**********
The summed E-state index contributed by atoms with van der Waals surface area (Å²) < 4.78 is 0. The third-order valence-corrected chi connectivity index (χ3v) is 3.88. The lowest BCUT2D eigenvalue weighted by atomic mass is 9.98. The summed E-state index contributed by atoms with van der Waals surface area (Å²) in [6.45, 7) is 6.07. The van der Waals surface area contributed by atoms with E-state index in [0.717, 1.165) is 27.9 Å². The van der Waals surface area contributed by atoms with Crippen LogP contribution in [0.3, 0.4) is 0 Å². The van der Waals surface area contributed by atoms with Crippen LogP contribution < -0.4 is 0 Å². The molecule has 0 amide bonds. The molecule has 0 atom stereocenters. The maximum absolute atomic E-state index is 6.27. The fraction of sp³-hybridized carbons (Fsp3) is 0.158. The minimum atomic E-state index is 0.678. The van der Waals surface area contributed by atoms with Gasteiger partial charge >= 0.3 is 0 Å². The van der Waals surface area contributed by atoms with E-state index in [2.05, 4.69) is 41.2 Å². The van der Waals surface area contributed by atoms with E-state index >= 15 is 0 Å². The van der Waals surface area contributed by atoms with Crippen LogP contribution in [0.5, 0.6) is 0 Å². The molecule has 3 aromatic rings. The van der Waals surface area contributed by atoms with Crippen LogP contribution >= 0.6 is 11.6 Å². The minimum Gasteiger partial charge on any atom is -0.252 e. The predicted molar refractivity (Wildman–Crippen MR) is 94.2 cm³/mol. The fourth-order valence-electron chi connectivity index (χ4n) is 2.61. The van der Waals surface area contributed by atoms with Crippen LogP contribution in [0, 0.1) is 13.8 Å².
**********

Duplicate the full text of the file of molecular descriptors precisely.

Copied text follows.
The summed E-state index contributed by atoms with van der Waals surface area (Å²) < 4.78 is 0. The third-order valence-corrected chi connectivity index (χ3v) is 3.88. The lowest BCUT2D eigenvalue weighted by atomic mass is 9.98. The summed E-state index contributed by atoms with van der Waals surface area (Å²) in [6.45, 7) is 6.07. The van der Waals surface area contributed by atoms with E-state index in [0.717, 1.165) is 27.9 Å². The van der Waals surface area contributed by atoms with Crippen LogP contribution in [0.3, 0.4) is 0 Å². The van der Waals surface area contributed by atoms with Crippen LogP contribution < -0.4 is 0 Å². The molecule has 0 amide bonds. The molecule has 0 atom stereocenters. The maximum absolute atomic E-state index is 6.27. The fraction of sp³-hybridized carbons (Fsp3) is 0.158. The minimum atomic E-state index is 0.678. The van der Waals surface area contributed by atoms with Gasteiger partial charge >= 0.3 is 0 Å². The van der Waals surface area contributed by atoms with E-state index in [2.05, 4.69) is 41.2 Å². The van der Waals surface area contributed by atoms with E-state index >= 15 is 0 Å². The van der Waals surface area contributed by atoms with Crippen LogP contribution in [0.5, 0.6) is 0 Å². The molecule has 3 aromatic rings. The van der Waals surface area contributed by atoms with Crippen LogP contribution >= 0.6 is 11.6 Å². The minimum Gasteiger partial charge on any atom is -0.252 e. The predicted molar refractivity (Wildman–Crippen MR) is 94.2 cm³/mol. The fourth-order valence-electron chi connectivity index (χ4n) is 2.61. The van der Waals surface area contributed by atoms with Crippen LogP contribution in [0, 0.1) is 13.8 Å².